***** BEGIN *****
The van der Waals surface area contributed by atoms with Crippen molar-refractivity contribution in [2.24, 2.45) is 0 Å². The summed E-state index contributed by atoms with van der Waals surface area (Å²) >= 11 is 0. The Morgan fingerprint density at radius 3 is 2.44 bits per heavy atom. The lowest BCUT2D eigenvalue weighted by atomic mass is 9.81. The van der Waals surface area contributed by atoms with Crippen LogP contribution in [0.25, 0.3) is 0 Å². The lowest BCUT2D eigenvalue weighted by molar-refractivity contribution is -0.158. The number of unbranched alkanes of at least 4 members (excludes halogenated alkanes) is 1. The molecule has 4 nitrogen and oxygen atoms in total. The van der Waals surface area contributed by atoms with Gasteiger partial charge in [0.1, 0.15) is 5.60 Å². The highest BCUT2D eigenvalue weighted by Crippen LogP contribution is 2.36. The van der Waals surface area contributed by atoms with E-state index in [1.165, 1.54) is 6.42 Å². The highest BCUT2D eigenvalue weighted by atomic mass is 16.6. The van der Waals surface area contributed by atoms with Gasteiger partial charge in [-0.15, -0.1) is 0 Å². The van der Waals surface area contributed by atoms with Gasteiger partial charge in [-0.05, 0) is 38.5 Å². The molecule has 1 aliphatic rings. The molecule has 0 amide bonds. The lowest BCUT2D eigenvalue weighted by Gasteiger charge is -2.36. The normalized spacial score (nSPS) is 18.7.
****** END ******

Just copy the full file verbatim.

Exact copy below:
The van der Waals surface area contributed by atoms with Crippen molar-refractivity contribution in [2.24, 2.45) is 0 Å². The summed E-state index contributed by atoms with van der Waals surface area (Å²) >= 11 is 0. The Morgan fingerprint density at radius 3 is 2.44 bits per heavy atom. The lowest BCUT2D eigenvalue weighted by atomic mass is 9.81. The van der Waals surface area contributed by atoms with Crippen LogP contribution in [0.25, 0.3) is 0 Å². The lowest BCUT2D eigenvalue weighted by molar-refractivity contribution is -0.158. The number of unbranched alkanes of at least 4 members (excludes halogenated alkanes) is 1. The molecule has 4 nitrogen and oxygen atoms in total. The van der Waals surface area contributed by atoms with Gasteiger partial charge in [0.1, 0.15) is 5.60 Å². The highest BCUT2D eigenvalue weighted by Crippen LogP contribution is 2.36. The van der Waals surface area contributed by atoms with E-state index in [1.165, 1.54) is 6.42 Å². The highest BCUT2D eigenvalue weighted by atomic mass is 16.6. The van der Waals surface area contributed by atoms with Gasteiger partial charge in [-0.15, -0.1) is 0 Å². The van der Waals surface area contributed by atoms with Gasteiger partial charge in [-0.05, 0) is 38.5 Å². The molecule has 1 aliphatic rings. The molecule has 0 amide bonds. The lowest BCUT2D eigenvalue weighted by Gasteiger charge is -2.36. The normalized spacial score (nSPS) is 18.7.